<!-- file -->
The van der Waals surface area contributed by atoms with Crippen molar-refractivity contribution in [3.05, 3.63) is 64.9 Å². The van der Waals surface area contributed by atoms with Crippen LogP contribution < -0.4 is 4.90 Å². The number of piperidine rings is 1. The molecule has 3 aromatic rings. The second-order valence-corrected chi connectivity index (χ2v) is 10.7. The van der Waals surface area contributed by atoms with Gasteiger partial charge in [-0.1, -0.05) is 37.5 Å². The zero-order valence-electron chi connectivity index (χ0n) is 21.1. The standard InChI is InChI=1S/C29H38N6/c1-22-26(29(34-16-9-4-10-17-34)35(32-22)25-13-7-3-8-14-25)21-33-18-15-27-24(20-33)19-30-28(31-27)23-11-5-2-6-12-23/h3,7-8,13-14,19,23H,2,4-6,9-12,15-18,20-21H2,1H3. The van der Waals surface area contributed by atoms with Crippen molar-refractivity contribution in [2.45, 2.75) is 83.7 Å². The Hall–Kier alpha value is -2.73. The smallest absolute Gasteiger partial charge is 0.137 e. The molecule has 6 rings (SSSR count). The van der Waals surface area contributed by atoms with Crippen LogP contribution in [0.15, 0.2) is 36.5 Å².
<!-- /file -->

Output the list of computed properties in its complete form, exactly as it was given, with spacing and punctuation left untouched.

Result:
The van der Waals surface area contributed by atoms with Crippen molar-refractivity contribution in [3.05, 3.63) is 64.9 Å². The van der Waals surface area contributed by atoms with Crippen LogP contribution < -0.4 is 4.90 Å². The number of piperidine rings is 1. The molecule has 3 aromatic rings. The second-order valence-corrected chi connectivity index (χ2v) is 10.7. The van der Waals surface area contributed by atoms with Gasteiger partial charge in [-0.1, -0.05) is 37.5 Å². The zero-order valence-electron chi connectivity index (χ0n) is 21.1. The standard InChI is InChI=1S/C29H38N6/c1-22-26(29(34-16-9-4-10-17-34)35(32-22)25-13-7-3-8-14-25)21-33-18-15-27-24(20-33)19-30-28(31-27)23-11-5-2-6-12-23/h3,7-8,13-14,19,23H,2,4-6,9-12,15-18,20-21H2,1H3. The van der Waals surface area contributed by atoms with Crippen molar-refractivity contribution in [2.45, 2.75) is 83.7 Å². The Hall–Kier alpha value is -2.73. The smallest absolute Gasteiger partial charge is 0.137 e. The molecule has 6 rings (SSSR count). The van der Waals surface area contributed by atoms with Crippen LogP contribution in [0.15, 0.2) is 36.5 Å².